By Cassidy Hutchinson (New York: Simon & Schuster, 2023). 362 pages.

Reviewed by William Powell Tuck

Enough is more than a memoir about her life’s journey, but a revelation about the radical challenge Cassidy Hutchinson faced while serving as a special assistant to President Donald Trump and his then Chief of Staff Mark Meadows.

She recounts that after a childhood visit to Washington, D.C., she had an aspiration to find some way to serve her country. She grew up in a working-class family in Pennington, New Jersey, and was the only one in her family to graduate from college. Although it had not been her first choice, she graduated from Christopher Newport University in Newport News, Virginia. Even in high school, she had felt a gravitational pull toward politics and the Republican Party. College became for her a means to reach her goal of somehow going into politics.

In her junior year in college, she applied for an internship in Congress with the Republican party and received an offer to serve as a summer intern with Rep. Dennis Scalise of Louisiana and later with Ted Cruz. This experience confirmed her desire to find a way to serve in the government. After graduating from college, she began her full-time governmental work with Ben Howard, director of the Office of Legislative Affairs (OLA) House team.

She worked in several other capacities until Mark Meadows, the chief of staff to the president, asked her to work as his special assistant. Her desk was only a few steps from the president’s office where she was able to be privy to much that happened in that area. The book recounts how well she performed her duties and the strong affirmation she received from all the senators, congressional representatives, staffers, and even the president himself. She was a strong supporter of President Trump until January 6, 2021, when, at the age of 24, she had to make a decision to be loyal to President Trump and his administration or to be loyal to the country and our Constitution.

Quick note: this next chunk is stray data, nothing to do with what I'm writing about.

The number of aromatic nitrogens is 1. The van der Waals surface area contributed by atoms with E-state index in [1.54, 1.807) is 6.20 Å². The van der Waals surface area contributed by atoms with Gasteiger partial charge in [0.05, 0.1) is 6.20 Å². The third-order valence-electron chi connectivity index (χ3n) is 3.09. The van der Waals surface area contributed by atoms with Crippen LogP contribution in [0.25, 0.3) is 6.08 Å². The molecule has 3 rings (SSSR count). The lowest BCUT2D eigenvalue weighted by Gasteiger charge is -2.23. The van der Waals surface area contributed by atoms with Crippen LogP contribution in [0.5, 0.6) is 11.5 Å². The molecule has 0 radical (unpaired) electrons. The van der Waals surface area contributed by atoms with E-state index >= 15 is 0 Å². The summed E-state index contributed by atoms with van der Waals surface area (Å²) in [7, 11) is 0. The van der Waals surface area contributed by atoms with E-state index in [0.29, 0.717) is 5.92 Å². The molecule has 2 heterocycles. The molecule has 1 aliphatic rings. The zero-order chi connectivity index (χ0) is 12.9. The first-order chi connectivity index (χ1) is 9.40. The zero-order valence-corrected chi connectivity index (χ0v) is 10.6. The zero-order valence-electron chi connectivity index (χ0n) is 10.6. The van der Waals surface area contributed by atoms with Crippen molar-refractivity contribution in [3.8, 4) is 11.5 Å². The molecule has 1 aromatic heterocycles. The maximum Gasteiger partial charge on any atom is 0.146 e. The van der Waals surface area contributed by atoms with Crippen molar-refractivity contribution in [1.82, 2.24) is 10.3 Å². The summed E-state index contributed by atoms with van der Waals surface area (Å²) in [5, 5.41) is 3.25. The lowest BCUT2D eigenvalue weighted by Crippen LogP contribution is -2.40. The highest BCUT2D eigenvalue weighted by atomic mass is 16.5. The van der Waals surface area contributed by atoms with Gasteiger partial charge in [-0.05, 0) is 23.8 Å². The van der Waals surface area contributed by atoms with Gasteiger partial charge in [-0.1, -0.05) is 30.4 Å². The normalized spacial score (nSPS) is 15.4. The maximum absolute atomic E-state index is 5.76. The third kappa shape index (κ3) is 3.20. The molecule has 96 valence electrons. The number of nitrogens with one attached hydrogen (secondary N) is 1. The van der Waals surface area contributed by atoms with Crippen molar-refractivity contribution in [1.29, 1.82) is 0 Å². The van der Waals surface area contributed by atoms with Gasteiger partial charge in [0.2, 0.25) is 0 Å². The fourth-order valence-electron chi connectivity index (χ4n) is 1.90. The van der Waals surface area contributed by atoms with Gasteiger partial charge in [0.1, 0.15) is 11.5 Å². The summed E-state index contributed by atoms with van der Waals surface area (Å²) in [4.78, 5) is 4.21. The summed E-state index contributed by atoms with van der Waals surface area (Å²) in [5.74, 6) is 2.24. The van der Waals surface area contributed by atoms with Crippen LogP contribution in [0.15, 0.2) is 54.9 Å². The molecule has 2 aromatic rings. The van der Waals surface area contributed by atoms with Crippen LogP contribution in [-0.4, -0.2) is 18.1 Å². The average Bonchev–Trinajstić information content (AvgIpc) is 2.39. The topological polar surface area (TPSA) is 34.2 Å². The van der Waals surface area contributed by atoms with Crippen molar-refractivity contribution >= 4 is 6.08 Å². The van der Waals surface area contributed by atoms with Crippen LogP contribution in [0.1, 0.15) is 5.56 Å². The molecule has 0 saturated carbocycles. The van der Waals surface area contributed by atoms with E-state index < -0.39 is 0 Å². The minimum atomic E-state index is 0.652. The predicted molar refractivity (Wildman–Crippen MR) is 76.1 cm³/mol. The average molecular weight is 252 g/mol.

She faced a difficult decision when she was asked to appear before the January 6 House Committee. In her first appearance, a Trump lawyer instructed her to answer, when she could with, “I don’t recall.” Following this interview with the committee, she was troubled, and began to struggle with her desire to be fully truthful. After some conversation with Liz Cheney, she was subpoenaed to appear before the committee again. She had been inspired by reading the book about Alex Butterfield’s experience during the Nixon trial and his quest to be truthful even at personal political cost. Even her father had discouraged her appearing before the committee again. She wanted to do it, but struggled with what to do until she found some lawyers who would work for her “pro bono” since she had no funds to pay an attorney.

She recounts her struggles with those who wanted her to convey the party line and with her personal pressure to defend American democracy. She describes her preparation for her second appearance before the committee and her revelations about the lies that many had told about the efforts to overthrow an election and their involvement in the January 6 riot. “Her bravery and patriotism,” Liz Cheney observed, “were awesome to behold.”

After her second appearance before the committee, she recounts how Mark Meadows and others disowned her and her need to have protection for her life and her own personal financial struggles. But her desire to be truthful would now allow her, she said, “to look at herself in the mirror.”

The book is a gripping account of how a young woman faced the most difficult decision of her life with many pushing her to not be honest, yet having the courage, after much inner conflict, to make the right, courageous decision.

The book not only recounts one person’s personal struggle, but summons the reader to examine his or her own struggle to face one’s political dilemma about our democracy today.

— William Powell Tuck is a Baptist Minister at Large living in Richmond, Virginia.


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